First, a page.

Natural Docs 2.1 released
November 10th, 2020

Natural Docs 2.1 is finally done.  Let's recap for those who weren't following the development releases:

Embedded Images

Image support was the biggest thing missing from 2.0 that was in 1.5.  If you don't recall how it works, you just add (see filename.jpg) to a comment.  There's two ways to do it:

// If you put it in the middle of a paragraph like this (see logo.png) it will
// become a captioned image after the paragraph.
// If you give it its own paragraph like this, it will simply be replaced by
// the image.
// (see logo.png)
// It needs to be separated from other paragraphs by blank lines.

You can use PNG, GIF, JPG, SVG, and BMP files.  You can include part of a path, such as (see images/diagram.svg).  By default this is relative to the source file the comment appears in, but you can also specify image folders in Project.txt or on the command line with -img.  It will search all these locations when looking for the image.

Better Support for SQL

Natural Docs can now parse and format complex SQL prototypes like this:

I designed it to handle Oracle's PL/SQL and Microsoft's Transact-SQL.  Let me know if there are additional SQL variants that it doesn't handle well.

Better Support for Java

Natural Docs can now handle Java's @annotations and format ones with parameters:

This is good for things like JAX-RS that use it a lot:

Better Support for SystemVerilog

I added support for parameterized classes that use symbols other than <>, such as SystemVerilog's #().  The parents weren't being detected before, but now that's fixed and the parameters get syntax highlighting as well.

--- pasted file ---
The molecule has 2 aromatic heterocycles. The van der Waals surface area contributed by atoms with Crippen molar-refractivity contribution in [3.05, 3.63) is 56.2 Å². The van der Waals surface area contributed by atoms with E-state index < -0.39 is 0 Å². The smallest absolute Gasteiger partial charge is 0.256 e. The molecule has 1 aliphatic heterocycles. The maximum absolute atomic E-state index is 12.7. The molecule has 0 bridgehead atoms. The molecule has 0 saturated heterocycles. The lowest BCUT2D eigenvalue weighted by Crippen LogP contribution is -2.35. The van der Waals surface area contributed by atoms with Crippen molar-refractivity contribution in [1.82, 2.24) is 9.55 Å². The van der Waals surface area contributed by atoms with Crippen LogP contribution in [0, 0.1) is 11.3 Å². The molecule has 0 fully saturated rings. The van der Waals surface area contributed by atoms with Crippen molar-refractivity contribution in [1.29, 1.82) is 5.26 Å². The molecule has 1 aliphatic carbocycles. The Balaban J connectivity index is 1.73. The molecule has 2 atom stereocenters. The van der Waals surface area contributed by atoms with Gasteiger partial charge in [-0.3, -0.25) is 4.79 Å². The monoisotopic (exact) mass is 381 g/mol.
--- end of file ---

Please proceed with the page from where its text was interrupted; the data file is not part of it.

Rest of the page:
There still isn't support for SystemVerilog without editing Languages.txt, but that's something I'm going to be looking into soon.  Since I'm not familiar with the language I can use some SV users to bounce questions off of, so if anyone wants to volunteer let me know.

Better Support for Other Languages
  • Python: Added support for function @decorators and improved syntax highlighting all around.

  • Lua: Basic support is now included out of the box.  It has special code to support its --[==[ comment format.  It also permits using ]]-- as a closing comment symbol even though that's technically a closing comment followed by a line comment.  Some people like it for symmetry.

  • C/C++: Structs get prototypes now.

  • PHP: Improved documenting parameters.  Optional types wouldn't be pulled from the prototype into the parameters list correctly before.

Smaller Things
  • Improved code fonts for macOS and Linux.  You're not stuck with Courier now.

  • Long prototypes get thin, unobtrusive scrollbars instead of full size ones.  This only happens when it's so wide or the browser window is so narrow that it can't reformat enough to avoid scrolling.  Works in Firefox and Chrome.  Matches the prototype's colors too.

  • Prototype enders now respect the language's case-sensitivity setting.  So for languages like SQL you can just put "IS" and don't have to also put "Is" and "is".

  • Smarter rebuilding.  Changing Languages.txt or Comments.txt causes all the source files to be reparsed but it won't rebuild all the output, only the things affected by the changes.  Running Natural Docs with --rebuild-output will now rebuild without also reparsing unchanged source files.

  • Performance improvements.  Shaved 10% off the parsing and link resolving stages.

  • Fixed merging issues when there are three or more source files for a single class.

  • Fixed some crashes.  Also included better diagnostic information in errors so things like not having filesystem permissions or using an outdated version of Mono are clearer.  Some distributions have absolutely ancient versions of Mono which will cause Natural Docs to crash.

  • Natural Docs now builds on macOS and Linux.  It still uses msbuild, which should be included in recent versions of Mono, but it detects when it's not on Windows and swaps out xcopy for cp.

That's it.  The first development release for 2.2 isn't very far away so you should include development releases in your mailing list subscription if you haven't already.  They tend to be very stable and usable.

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